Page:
US hits East Africa’s al-Qaida affiliate with new sanctions
WASHINGTON (AP) — The Trump administration is slapping new sanctions on Somalia’s al-Shabab extremist group, an al-Qaida-linked organization responsible for multiple terrorist attacks in East Africa.
The State Department announced it had imposed sanctions on two senior leaders of the group, which had been designated a “foreign terrorist organization” in 2008.
The State Department said it had identified Abdullahi Osman Mohamed and Maalim Ayman as “specially designated global terrorists,” a step that freezes any assets they may have in U.S. jurisdictions and bans Americans from doing any business with them.
It said Mohamed is the group’s senior explosives expert, a special adviser to the so-called “emir” of al-Shabab and is the leader of al-Shabaab’s media wing, al-Kataib. Ayman is the leader of Jaysh Ayman, an al-Shabab unit conducting attacks and operations in Kenya and Somalia, including one in January on a military base in Kenya that killed one American soldier and two U.S. contractors, it said.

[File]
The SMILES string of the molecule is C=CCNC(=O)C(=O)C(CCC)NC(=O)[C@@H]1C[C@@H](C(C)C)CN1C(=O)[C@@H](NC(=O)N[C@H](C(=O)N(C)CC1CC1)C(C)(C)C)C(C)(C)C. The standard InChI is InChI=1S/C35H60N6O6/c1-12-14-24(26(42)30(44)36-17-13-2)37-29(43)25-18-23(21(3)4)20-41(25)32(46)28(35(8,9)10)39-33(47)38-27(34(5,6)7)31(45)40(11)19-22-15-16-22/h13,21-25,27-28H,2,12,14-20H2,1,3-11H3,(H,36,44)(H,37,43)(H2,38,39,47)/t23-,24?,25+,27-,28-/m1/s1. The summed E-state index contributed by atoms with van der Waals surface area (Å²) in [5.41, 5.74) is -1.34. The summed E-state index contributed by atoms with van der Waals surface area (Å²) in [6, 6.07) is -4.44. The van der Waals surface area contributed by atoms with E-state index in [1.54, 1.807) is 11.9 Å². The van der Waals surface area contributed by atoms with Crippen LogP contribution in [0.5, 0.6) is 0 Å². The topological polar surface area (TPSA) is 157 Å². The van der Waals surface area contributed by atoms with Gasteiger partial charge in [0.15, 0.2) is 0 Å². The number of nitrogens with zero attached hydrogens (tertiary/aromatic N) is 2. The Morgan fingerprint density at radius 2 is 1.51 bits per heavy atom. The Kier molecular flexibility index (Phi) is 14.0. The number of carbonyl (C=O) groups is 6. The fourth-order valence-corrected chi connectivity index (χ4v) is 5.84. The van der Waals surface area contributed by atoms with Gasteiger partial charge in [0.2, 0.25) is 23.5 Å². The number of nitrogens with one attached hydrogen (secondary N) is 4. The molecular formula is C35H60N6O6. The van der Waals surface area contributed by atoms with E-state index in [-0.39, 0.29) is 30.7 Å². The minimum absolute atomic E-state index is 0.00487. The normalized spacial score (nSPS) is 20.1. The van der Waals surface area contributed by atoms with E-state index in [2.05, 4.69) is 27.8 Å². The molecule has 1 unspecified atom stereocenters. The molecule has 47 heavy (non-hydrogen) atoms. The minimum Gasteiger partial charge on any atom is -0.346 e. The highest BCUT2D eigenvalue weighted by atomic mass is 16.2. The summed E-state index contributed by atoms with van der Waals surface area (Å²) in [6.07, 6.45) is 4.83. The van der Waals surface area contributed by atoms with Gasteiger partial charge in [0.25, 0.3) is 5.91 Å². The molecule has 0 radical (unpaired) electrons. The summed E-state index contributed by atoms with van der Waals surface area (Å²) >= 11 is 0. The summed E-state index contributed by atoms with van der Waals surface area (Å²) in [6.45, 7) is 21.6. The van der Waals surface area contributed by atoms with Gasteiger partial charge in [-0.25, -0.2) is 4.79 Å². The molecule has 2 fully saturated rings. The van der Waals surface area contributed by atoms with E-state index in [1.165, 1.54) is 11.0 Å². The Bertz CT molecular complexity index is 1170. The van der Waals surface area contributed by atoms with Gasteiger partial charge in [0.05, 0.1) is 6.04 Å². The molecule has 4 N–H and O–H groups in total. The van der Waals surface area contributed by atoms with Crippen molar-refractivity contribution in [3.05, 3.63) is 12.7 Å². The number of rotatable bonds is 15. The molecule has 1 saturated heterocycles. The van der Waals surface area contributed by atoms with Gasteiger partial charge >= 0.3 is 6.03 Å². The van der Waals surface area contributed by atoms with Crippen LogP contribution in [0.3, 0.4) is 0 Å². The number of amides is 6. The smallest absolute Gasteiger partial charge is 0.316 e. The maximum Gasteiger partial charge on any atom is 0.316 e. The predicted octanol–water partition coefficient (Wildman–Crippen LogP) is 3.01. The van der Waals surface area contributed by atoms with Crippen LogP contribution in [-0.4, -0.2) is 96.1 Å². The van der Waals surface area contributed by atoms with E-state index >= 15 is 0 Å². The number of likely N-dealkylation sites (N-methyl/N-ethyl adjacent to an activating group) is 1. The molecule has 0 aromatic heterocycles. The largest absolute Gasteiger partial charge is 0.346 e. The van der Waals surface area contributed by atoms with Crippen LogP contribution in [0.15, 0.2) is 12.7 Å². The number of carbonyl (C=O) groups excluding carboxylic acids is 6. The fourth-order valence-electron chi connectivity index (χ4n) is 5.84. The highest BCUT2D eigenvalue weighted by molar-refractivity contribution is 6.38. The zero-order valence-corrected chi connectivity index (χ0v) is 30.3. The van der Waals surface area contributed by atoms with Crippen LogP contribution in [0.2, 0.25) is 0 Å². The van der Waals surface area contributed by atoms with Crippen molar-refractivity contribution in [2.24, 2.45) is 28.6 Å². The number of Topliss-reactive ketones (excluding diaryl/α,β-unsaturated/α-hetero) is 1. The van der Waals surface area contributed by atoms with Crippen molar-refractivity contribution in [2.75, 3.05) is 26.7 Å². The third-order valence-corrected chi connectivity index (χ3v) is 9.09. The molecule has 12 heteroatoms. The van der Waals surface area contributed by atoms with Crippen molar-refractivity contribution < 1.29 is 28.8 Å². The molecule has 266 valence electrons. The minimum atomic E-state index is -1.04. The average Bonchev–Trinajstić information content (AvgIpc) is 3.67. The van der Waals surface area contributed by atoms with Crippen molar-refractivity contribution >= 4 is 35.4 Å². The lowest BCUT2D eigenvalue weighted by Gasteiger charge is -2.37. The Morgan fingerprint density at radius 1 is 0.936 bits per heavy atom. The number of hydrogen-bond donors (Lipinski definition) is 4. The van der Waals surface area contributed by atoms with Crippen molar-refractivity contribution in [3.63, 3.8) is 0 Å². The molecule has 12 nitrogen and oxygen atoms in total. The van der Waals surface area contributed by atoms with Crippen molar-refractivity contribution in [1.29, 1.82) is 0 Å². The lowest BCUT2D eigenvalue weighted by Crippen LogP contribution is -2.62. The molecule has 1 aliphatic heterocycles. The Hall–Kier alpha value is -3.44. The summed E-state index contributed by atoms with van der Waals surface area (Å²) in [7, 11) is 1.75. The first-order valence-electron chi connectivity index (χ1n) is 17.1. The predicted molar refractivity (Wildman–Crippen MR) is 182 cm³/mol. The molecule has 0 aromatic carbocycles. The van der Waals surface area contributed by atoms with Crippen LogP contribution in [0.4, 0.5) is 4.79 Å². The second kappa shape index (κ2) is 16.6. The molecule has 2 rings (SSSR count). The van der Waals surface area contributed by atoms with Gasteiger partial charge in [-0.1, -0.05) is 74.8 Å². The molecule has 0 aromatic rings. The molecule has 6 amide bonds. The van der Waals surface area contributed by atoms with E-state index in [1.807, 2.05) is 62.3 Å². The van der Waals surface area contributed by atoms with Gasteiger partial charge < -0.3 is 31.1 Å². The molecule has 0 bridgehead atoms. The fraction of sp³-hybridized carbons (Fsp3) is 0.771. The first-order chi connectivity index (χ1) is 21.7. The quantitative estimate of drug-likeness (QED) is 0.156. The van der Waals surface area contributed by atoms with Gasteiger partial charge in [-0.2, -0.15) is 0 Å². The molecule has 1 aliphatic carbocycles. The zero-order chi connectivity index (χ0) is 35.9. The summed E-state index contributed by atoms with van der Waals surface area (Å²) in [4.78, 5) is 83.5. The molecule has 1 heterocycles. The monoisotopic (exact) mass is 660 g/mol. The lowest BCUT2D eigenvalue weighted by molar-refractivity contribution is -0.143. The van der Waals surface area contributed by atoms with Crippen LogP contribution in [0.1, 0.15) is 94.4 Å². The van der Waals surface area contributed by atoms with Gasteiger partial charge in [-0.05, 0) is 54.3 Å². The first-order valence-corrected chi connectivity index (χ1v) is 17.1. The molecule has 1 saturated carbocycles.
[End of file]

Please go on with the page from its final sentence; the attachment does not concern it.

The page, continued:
Al-Shabab remains the most active and resilient extremist group in Africa, controlling parts of southern and central Somalia and often targeting checkpoints and other high-profile areas in the capital, Mogadishu. It has fired several mortars this year at the heavily defended international airport, where the U.S. Embassy and other missions are located.
It has also branched out to stage attacks in neighboring counties, including Uganda and Kenya, where it was behind the days-long 2013 attack on Nairobi’s upscale Westgate Mall that left 67 people dead.
Earlier this month, the U.N. Security Council voted to extend an arms embargo on Somalia and ban the sale or shipment to Somalia of components for improvised explosive devices if there is “significant risk” they may be used to manufacture the devices that are increasingly being used by al-Shabab. It also urged the Somali government to crack down on the group’s illegal financing methods.